The CrackerJack Band rehearsing for Meltdown
Drummer Sturgis Cunningham
In Buddhist psychology, I am told, there are three main hindrances or personality types, and while every (unenlightened) person exhibits all three hindrances in some combination, one tends to predominate. There is the Grasping type: the person who wants everything, who is greedy for more, who never has enough. There is the Aversive type: the person who says “no!” as a knee jerk reaction, who pronounces everyone and everything guilty until proven innocent (and who, at base, is full of fear and practices contempt prior to investigation.) Then there is the Deluded type: the person who lives in a fog and can’t seem to get out of it, who constantly tells herself subtle or not so subtle untruths.
Though I recognize aspects of all three types in myself, I am definitely the Grasping type. I am or have been, an over-eater, an over-consumer of material goods (which is another way of saying a clutterer), a miser, an obsessive planner, and of course as we’ve established, an over-doer. Probably the correct term is “overachiever,” but I hate that term. It makes me feel pathetic. You may as well say about an overachiever, “She has this tiny little amount of potential and it’s just a miracle that she’s able to do anything! No gifts or looks or brains to speak of, but she sure works hard! Give her an A for effort!” I so wanted to be a person for whom achievement was effortless that I refused to even attempt any activity that I wasn’t naturally good at. And by “good at” I meant elite. B-‘s didn’t count, nor did the kind of guitar playing that was about just accompanying a voice or two. If I couldn’t be Lindsey Buckingham or Mike Campbell what was the point of even playing?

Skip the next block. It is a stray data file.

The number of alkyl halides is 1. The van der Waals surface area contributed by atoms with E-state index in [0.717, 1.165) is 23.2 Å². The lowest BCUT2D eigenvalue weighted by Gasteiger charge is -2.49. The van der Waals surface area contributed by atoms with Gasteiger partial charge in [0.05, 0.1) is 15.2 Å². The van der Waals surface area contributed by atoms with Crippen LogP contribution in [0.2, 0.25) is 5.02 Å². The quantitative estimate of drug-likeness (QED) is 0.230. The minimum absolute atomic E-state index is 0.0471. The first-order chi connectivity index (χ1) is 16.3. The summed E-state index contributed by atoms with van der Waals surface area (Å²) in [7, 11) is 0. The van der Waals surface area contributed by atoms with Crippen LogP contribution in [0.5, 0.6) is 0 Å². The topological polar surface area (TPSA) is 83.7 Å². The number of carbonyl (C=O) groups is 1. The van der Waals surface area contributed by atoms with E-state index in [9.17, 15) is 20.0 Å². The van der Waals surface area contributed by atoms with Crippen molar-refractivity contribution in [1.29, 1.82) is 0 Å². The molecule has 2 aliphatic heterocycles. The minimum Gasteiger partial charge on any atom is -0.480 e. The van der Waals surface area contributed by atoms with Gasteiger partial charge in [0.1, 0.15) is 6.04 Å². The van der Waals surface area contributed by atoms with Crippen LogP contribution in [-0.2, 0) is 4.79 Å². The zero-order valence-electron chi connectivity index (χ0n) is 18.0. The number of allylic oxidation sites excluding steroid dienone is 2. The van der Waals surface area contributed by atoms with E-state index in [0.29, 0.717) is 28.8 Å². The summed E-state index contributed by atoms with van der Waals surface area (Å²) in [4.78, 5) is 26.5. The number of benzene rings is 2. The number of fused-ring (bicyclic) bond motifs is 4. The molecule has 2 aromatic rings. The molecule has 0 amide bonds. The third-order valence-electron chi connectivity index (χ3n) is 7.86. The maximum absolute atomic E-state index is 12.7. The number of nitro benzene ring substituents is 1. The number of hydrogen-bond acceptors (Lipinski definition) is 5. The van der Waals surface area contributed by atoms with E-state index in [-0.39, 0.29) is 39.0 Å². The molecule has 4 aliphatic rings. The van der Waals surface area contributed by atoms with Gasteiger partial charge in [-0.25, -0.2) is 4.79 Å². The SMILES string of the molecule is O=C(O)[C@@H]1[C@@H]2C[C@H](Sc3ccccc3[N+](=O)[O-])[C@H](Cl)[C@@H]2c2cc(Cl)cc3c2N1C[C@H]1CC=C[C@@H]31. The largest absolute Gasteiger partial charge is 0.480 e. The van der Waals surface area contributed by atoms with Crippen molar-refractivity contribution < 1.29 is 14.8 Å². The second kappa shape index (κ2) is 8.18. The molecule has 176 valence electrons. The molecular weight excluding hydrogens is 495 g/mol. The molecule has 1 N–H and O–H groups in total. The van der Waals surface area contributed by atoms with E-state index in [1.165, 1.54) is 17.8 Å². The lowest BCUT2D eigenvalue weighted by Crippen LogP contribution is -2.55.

But my Grasping nature goes beyond achievement. I tend to overshoot the mark in any and all arenas. I can’t bring myself to turn the gas on the stove part-way; I always turn it on full blast, as if I didn’t trust the mechanics of a medium flame to cook my eggs properly. When I come home from vacation and the heat’s been turned off, I overcompensate by turning it up to 80.
Before you write in and tell me how sad this all is, I should say: I’m working on it. Everything in my new job description of mother-of-two is about being willing to do things kind of badly. The kids need to stay alive, stay reasonably healthy, be reasonably happy and feel deeply loved an appreciated. I need to stay alive, be healthy, be happy in order to give them this. And most of all, I need to stay present and I need to stay grateful.
I believe in encouraging kids to do things they love even if they’re not, by some subjective-but-agreed-upon-standard, “talented.” My mother tells me that I used to love to draw and paint (and I vaguely remember this) but that right before I went to some private New York City pre-school interview my artistic grandmother told me a story while simultaneously illustrating it on a pad of paper, me on one knee, the paper in front of us on the table. My mother says that once at the interview when the admissions officer asked me to demonstrate my drawing abilities, I took the pen in my fist and make a gigantic angry scribble.